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Florida education news: Armed guards, school grades and teacher pay

A roundup of stories from around the state.

ARMED GUARDS: Florida lawmakers ask the state Department of Education to detail how many classroom teachers have volunteered to participate as armed school guardians. So far, 11 districts allow the practice, but the state has not tracked that aspect of implementation. • A Broward County charter school fights its takeover by the school district over its failure to hire a full-time armed guard, the News Service of Florida reports.

SCHOOL GRADES: School districts receive word on their appeals of individual school state grades. Pasco County has three approved and one rejected.

PAY RATES: Florida education commissioner Richard Corcoran is the highest paid statewide official, the News Service of Florida reports.

REQUIRED INSTRUCTION: A Democratic state senator proposes legislation to require schools teach students about cancer awareness, Florida Politics reports.

ON VIDEO: Southwest Florida parents raise questions about who can make video recordings in their schools after learning of a controversy in Pasco County, WZVN reports.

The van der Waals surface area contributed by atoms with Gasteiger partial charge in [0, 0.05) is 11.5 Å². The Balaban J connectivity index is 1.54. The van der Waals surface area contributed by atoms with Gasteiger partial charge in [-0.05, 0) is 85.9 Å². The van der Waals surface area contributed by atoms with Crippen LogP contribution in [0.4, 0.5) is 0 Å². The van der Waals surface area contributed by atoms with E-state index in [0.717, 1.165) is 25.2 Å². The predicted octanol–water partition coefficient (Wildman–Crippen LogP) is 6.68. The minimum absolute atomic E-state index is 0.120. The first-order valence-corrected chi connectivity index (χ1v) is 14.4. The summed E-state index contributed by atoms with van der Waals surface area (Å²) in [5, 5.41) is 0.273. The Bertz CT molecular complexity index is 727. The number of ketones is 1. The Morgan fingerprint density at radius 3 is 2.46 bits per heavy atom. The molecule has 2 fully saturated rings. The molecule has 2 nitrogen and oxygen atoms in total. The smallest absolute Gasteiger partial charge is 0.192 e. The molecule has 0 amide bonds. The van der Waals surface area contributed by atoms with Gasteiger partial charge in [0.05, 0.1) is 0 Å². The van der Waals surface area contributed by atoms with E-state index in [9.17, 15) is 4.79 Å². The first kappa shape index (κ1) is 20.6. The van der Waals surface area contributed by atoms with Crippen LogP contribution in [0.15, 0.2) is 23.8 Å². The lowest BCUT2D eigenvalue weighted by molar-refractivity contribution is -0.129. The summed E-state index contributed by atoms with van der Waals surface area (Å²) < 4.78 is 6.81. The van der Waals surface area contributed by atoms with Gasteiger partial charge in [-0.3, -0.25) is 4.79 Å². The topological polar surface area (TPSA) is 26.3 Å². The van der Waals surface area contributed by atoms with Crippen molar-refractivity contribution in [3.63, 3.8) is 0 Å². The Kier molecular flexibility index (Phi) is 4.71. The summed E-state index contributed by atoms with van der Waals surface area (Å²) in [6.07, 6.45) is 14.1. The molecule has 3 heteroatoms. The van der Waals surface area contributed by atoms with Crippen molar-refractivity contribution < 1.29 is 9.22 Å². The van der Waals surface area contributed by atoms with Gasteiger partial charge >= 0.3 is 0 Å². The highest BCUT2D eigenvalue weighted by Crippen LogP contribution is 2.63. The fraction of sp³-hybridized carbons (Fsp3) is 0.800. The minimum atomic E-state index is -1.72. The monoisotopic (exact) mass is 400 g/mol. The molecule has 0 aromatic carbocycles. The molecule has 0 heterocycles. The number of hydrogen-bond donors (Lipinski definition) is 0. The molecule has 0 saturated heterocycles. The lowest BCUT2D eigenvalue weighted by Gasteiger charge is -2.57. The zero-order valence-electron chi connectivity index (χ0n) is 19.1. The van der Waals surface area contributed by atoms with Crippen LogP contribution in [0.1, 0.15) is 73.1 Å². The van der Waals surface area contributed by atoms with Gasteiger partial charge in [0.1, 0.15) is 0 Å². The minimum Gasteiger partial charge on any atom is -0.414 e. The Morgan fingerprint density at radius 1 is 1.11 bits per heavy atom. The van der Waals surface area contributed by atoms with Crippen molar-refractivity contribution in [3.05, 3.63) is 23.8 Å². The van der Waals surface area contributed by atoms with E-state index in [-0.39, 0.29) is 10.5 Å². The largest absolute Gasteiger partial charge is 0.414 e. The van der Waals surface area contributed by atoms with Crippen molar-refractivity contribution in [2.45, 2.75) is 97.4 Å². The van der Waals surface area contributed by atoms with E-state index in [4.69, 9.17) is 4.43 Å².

TAX BATTLE: A group of Duval County parents sues the Jacksonville City Council over its refusal to allow the Duval School Board to hold a sales tax referendum in a November special election, the Florida Times-Union reports.

GETTING IN: Orange County high school seniors applying to colleges struggle to get their transcripts as the district changes student data systems, WKMG reports.

IN THE SUNSHINE: The State Attorney’s Office rejects an accusation by the Marion County superintendent that her School Board met in private, violating the state open meetings law, the Ocala Star-Banner reports.

TEACHER PAY: Brevard County teachers make new salary demands of the district as they return to the bargaining table, Florida Today reports.

MAKEUP DAYS: Lake County students will not need to make up time missed because of Hurricane Dorian, the Daily Commercial reports.

CLASSROOM CUTS: Marion County School Board members fret that the district is reducing the number of teacher aides in the primary grades, the Ocala Star-Banner reports.

BELL SCHEDULES: The Orange County school district offers three options for changing start times to allow high school to begin later daily, and will seek public input, the Orlando Sentinel reports.

TODAY: House Education Committee, 10:30 a.m. On the agenda: A review of early education programs.

ICYMI: Yesterday’s Florida education news roundup